The send button lets you choose whether to send the signal into your DAW at this point or via the EQ section that comes next, so you can make use of the Xenyx’s EQ section prior to your signal going digital. Before we get to the EQ, channels 1–8 each has a one-knob compressor. I found a post in a Gearslutz forum from Behringer’s John DiNicola, who explains: “As you turn the knob clockwise, the compression threshold is brought down and appropriate make-up gain is applied. This essentially allows you to adjust threshold and gain with a single knob, keeping volume consistent as more compression is applied.” While subtle, it did add some punch and buzz to basses along with a bit of kick.

EQ and Effects
I’m not sure of Behringer’s claims about ‘British EQ’ as I think the company might have fallen into the same trap as the rest of us and that the very term is a marketing ploy – see the box for more on that. But the EQ here is very flexible and you really can shape your input signal however you want.

There are four aux sends for routing your inputs to external effects boxes, and the last two double at sending it to two onboard effects sections. You don’t get the chance to add these effects to signals coming in, by the way, which would have added a bit of fun to proceedings. You can, however, route the signal from within your DAW to channels 13, 14, 15 and 16, so with a bit of clever soloing you could use the Xenyx’s onboard effects for anything. But would you want to? Let’s find out…

Two sets of 16 different effects to send to sounds pretty good. You get reverbs, delays and some modulation effects plus multi-effects. You select each of the 16 using a single rotary and as this is a desktop mixer it’s quite difficult to see where you are. Indeed, it’s a shame that this mixer doesn’t come with a rackmount kit as control like this would be much easier to manage when looking from above.

The effects themselves are dramatic if nothing else. The first, a cathedral reverb, is big and easy to push to being too big. All of the reverbs have that platey kind of drama, the best being one called Gold Plate. The Reverse one, too, is very nice (a bit more subtle), although the Ambience one didn’t get my juices going. The second rotary here allows you to edit a parameter (the fade time in the case of the reverbs). The delay is simple but effective – just make sure that the second rotary is not set to max or you’ll have delays everywhere. That does work with the mod effects, though; having the second rotary set high really does yield interesting results.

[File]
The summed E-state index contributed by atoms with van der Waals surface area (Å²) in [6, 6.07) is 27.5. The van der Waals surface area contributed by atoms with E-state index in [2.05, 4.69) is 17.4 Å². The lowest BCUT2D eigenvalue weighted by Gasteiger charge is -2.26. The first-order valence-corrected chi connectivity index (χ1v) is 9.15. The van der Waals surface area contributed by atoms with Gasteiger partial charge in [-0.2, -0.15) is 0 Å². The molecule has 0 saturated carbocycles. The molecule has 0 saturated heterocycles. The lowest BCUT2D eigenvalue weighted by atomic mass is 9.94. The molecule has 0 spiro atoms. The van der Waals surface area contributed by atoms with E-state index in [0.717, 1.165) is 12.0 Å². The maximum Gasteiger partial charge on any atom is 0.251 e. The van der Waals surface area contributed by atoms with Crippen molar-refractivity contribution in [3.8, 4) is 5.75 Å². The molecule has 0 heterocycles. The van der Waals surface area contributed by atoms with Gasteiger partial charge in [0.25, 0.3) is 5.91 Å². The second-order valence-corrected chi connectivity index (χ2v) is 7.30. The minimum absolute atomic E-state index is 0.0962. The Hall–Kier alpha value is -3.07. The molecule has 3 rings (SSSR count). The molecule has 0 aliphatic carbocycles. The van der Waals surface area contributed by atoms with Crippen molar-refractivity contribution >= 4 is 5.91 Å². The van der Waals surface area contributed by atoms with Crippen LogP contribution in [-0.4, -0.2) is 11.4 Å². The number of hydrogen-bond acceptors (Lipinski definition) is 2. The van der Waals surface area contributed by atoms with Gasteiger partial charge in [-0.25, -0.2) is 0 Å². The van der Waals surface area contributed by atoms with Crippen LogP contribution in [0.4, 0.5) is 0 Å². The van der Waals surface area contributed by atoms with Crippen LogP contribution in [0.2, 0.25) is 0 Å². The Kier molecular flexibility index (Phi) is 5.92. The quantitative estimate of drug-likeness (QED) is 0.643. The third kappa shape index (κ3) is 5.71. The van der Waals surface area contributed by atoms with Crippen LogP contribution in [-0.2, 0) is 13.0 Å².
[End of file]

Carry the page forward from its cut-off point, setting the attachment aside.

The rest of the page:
Finally, there’s a tap button that allows you set a tempo for the delay effects to adhere to, and it also doubles as a toggle button to allow you access to other parameters for certain effects.

I’ve reviewed the UFX1604 perhaps rather selfishly, because what I am doing at the moment is creating a studio that attempts to marry the best in hardware with the best in software, so I’ve concentrated on its ability to do that – and I think it does it rather well all things considered. However, you could just as easily use it in a live environment as well as many other typical studio situations. In these scenarios, the onboard recorder, which I didn’t touch upon, could be something of a godsend, especially if you regularly record gigs.

Sure, there is the odd shortcoming. Ideally I’d have liked to be able to rack it (although it does look rather splendid residing on my desk at the moment – those curvy red wings match the Nord Lead). The faders have a little inconsistency in terms of torque, as do one or two of the rotaries. But for what I wanted it for and for the speed at which I got it up and running, the Xenyx UFX1604 does a great job. And, as always, the ratio of features to cost with Behringer products is a great one, and the three-year warranty should put people’s minds at ease too.